You work hard to pay off your debt and you probably feel pretty good about it. And you should feel good about it. Still, there might be a nagging thought at the back of your mind: "Maybe I should invest rather than pay off all this debt." It's a good question to ask. But how do you know when scaling back on debt payments makes sense?
In my experience, there are a few different ways to address this question and it's important to cover all your bases:
1. The Math
From a financial standpoint, it's easy to determine which way to go. Compare the cost of your debt to the expected investment return. If the after-tax cost of debt is higher than the after-tax return, pay off the debt. For example, if you have credit card debts that charge you 8% interest, it's far better to pay that off unless you could earn more than 8% after-tax.
On the other hand, if you have a low-interest mortgage which costs you 2.5% after tax it might make financial sense to hold on to the mortgage for as long as possible - or at least as long as you can earn more than 2.5% after tax.
2. The Return
It's usually no problem to calculate what your debt costs. But investment returns are another matter. Consider investing in the stock market for example. There is simply no way to know how much you will earn in the market in a year or even or any number of years. This is one reason it rarely makes sense to borrow in order to invest in the stock market.
The only exception to this rule is when it comes to retirement plans that offer a match. If your employer matches your 401k or 403b contributions dollar-for-dollar, that means you are receiving a 100% return on your money. If you have a choice between contributing to the plan and getting the match or paying off a credit card, you might be better off putting the money into your retirement plan.
3. The Risk
You have to consider risk when you hold on to your debt and invest. If you pay off a debt that costs you 8% for example, you save yourself that 8% interest - guaranteed. It only makes sense to keep that debt and invest if you can earn more than 8% with very little risk as I mentioned above.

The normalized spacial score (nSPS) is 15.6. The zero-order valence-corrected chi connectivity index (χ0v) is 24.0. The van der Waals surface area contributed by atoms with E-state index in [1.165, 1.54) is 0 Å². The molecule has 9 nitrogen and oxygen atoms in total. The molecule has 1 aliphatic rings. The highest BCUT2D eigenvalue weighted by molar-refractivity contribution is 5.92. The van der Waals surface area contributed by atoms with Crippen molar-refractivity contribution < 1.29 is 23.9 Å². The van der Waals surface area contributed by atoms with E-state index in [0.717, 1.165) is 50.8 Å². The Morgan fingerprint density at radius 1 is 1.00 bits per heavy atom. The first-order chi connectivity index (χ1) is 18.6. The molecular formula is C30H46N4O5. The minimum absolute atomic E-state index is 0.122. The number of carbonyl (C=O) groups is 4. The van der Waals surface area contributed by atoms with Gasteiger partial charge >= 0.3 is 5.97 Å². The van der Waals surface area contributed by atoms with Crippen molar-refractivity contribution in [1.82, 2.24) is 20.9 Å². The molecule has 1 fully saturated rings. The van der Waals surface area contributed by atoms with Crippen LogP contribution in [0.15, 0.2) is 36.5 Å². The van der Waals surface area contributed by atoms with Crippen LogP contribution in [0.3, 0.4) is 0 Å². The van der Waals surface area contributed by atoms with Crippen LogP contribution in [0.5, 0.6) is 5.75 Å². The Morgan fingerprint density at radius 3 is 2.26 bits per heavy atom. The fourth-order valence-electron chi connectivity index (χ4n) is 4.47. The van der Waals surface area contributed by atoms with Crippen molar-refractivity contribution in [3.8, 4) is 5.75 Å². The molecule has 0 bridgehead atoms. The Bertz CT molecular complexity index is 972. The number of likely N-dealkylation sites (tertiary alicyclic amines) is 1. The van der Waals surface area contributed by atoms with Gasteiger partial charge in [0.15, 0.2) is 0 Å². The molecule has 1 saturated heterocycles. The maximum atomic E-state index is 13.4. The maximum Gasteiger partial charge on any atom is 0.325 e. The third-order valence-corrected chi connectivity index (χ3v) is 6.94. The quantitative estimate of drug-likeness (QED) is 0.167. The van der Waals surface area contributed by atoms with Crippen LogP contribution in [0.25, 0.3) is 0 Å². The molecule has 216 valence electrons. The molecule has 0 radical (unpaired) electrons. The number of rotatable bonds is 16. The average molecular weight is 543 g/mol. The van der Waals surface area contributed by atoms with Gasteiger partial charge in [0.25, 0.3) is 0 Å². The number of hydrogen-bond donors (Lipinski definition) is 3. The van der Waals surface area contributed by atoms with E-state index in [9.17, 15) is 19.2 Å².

Let's say you have $10,000. You can either pay off your home equity line of credit that currently costs you 3% or loan out your money to a person who will pay you 7%. The numbers might work if everything flows right. But what happens if the borrower flakes? You might get left holding the bag.
And the risks don't end there. Let's use the example above but let's assume the person who offers you 7% is the U.S. Government. That sounds like a sweet deal because your income and principal are guaranteed. But it still might not be a good deal for you. Here's why.
What if your home equity line of credit interest rate increases to 9%? Or what if the interest you pay stays the same but you suddenly need that $10,000 because you lose your job or need to repair your home? If you can't get more out of your equity line and you can't cash out of your investment, you are going to be in a world of trouble my friend.
So when you consider risk, think about investment risk and consider your cash flow and liquity situation as well.
4. The Emotions
There is more to life than money - but you already know that. And when you are faced with the option of paying off debt or investing you have to look inside for an answer too. Maybe the numbers do favor holding on to the debt and investing, but how does that leave you feeling?
Close your eyes and imagine how you'd feel if you got rid of that debt. Is the emotional payoff worth it? Sometimes the answer is yes. When that's the case, paying off the debt might be wise despite the fact that it doesn't pencil out.
When you are deciding between paying off debt or investing, consider the numbers, your risk tolerance and what feels right. Look for a balance and make your decision. Typically, you are better off by paying off your debt and only then start investing.
Have you ever been in a situation where you had to decide between getting out of debt faster or investing? What did you do? Why?